Deandre Bembry: FROetry

Eric Yeboah —  April 20, 2017

Dr. J, Moochie Norris, Artis Gilmore and Ben Wallace sported some of the freshest Afros in NBA history. Each possessed a fire and flavor like a legendary Gil Scott-Heron track. The Hawks have had their fair share of Afros as well: from 2004–2008 with Josh Childress and briefly from 2013-2014 with Lucas Nogueira donning the natural. Now rookie DeAndre’ Bembry has taken the torch amidst a league predominantly infatuated with temp fades, high top dreads, mohawks and, of course, the all-around caesar cut. Bembry believes that he is helping to keep the throwback relevant, despite the fact that he has not yet played six full months in the NBA.

“Whether it’s the people that have watched me playing at Saint Joseph, playing high school in New Jersey [The Patrick School] or even back home in Charlotte, I’ve been getting a lot of recognition,” Bembry said. “Seeing kids with my jerseys and afros definitely feels like a trend is starting.”

Similar to Elfrid Payton’s weeknd-esque hair, Bembry’s dates back to high school. He started to grow out his hair around his sophomore year, but, after a notably poor AAU game, he decided to cut it all off. Bembry didn’t feel right without the natural on, though, and decided to grow the ‘fro back once again. He hasn’t cut his hair since.

Some grow out the ‘fro for its style, some in order to emulate their heroes, but, in this country, the Afro’s importance goes far beyond the hairs on one’s head. Since the late 1950’s, the Afro has symbolized black beauty and stands as a protest against Eurocentric beauty standards. Now 22 years old, Bembry understands the symbolism behind the fashion choice and, thus, makes sure that he always carries a piece of the fight with him.

“Back in the day people were growing out the ‘fros — black power and the fist is why when I do carry my pick I make sure there is a fist on it,” Bembry said.

Rocking the ‘fro comes with great responsibility, not only because of its important meaning, but because of the incessant day-to-day maintenance it takes. All of those aforementioned, ‘fro-rocking NBA players didn’t just wake up, pick it out and jump on the court — a lot goes into the preparation.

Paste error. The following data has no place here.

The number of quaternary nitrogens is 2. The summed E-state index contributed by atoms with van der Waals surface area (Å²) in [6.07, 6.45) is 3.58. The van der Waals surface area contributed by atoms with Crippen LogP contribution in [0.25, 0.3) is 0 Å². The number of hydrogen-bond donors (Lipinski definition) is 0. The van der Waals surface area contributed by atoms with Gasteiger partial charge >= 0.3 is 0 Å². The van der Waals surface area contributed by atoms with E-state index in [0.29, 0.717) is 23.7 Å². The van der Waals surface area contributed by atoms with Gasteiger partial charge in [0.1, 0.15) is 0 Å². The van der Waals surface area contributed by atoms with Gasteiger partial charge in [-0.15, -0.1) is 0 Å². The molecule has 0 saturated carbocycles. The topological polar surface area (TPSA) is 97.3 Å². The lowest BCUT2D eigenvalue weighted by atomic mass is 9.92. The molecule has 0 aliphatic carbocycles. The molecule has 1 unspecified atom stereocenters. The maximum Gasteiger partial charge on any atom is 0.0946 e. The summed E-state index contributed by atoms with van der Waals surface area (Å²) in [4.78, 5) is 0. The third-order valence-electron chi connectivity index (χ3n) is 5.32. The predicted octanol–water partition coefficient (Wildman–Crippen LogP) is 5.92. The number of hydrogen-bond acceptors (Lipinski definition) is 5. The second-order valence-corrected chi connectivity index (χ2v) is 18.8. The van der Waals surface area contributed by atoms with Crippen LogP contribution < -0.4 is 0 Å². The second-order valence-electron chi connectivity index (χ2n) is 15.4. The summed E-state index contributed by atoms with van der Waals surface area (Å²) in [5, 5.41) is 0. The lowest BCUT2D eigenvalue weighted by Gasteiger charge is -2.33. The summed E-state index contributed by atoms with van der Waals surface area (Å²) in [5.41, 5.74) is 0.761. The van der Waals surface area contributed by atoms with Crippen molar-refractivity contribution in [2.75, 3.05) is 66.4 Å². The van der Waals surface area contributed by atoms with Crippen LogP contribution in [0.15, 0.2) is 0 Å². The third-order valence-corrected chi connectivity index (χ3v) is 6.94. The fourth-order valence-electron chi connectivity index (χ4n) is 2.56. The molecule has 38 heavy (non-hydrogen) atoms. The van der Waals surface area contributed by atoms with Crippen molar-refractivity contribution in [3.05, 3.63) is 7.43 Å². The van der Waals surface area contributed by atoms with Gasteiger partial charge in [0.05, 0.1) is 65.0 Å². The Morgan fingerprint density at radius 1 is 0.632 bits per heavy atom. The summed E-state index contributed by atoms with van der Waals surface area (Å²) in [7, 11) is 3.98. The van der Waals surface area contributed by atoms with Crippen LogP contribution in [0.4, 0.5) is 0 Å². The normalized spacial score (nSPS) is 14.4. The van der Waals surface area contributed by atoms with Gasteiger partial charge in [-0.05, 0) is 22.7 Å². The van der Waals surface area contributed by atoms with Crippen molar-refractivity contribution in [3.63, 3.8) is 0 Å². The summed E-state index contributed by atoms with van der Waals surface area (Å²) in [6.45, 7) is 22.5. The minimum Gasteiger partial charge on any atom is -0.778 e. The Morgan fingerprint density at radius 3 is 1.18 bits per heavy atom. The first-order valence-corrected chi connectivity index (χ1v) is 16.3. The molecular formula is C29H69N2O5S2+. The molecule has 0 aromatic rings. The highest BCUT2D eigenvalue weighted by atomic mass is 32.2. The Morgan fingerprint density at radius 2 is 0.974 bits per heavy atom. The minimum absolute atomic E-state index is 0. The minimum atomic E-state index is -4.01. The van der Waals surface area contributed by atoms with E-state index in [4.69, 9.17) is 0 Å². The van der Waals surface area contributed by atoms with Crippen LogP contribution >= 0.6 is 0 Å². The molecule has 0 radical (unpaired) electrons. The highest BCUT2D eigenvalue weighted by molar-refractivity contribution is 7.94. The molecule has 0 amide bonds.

“I use shea moisturizer, you have to keep them type of juices in there and wash your hair at least every other two days,” Bembry said. “It’s unhealthy to wash your hair every day.”

Periodic picking of one’s hair is essential in order to properly groom and shape one’s hair to his or her liking. The pick is meant to be used in the direction in which the afro grows, giving it shape and texture.

“I pick my hair whenever I feel like it, especially when it feels like it’s a little pushed in and not puffy enough,” Bembry said. “That’s why you always keep the pick in your hair and it’s quick. When I wake up, I pick it out. You always need to have a pick with you — always.”

The culmination of these steps results in one of the most iconic African-American hairstyles. Yet, despite all of its glory and symbolic importance, getting made fun of is a part of the package. Bembry has heard it all, but he doesn’t care.

Original, nonconformist: the Bembry way.

“I’ve been called a bunch of stuff, like ‘Jackson 5’ and ‘mushroom head,’” Bembry said. “For me, it’s all about being different. A lot of people try and do what they see others do and I feel like this is something that actually stands out. It’s not in my plans to twist my hair right now. I want to be different and have my own wave.”

Eric Yeboah

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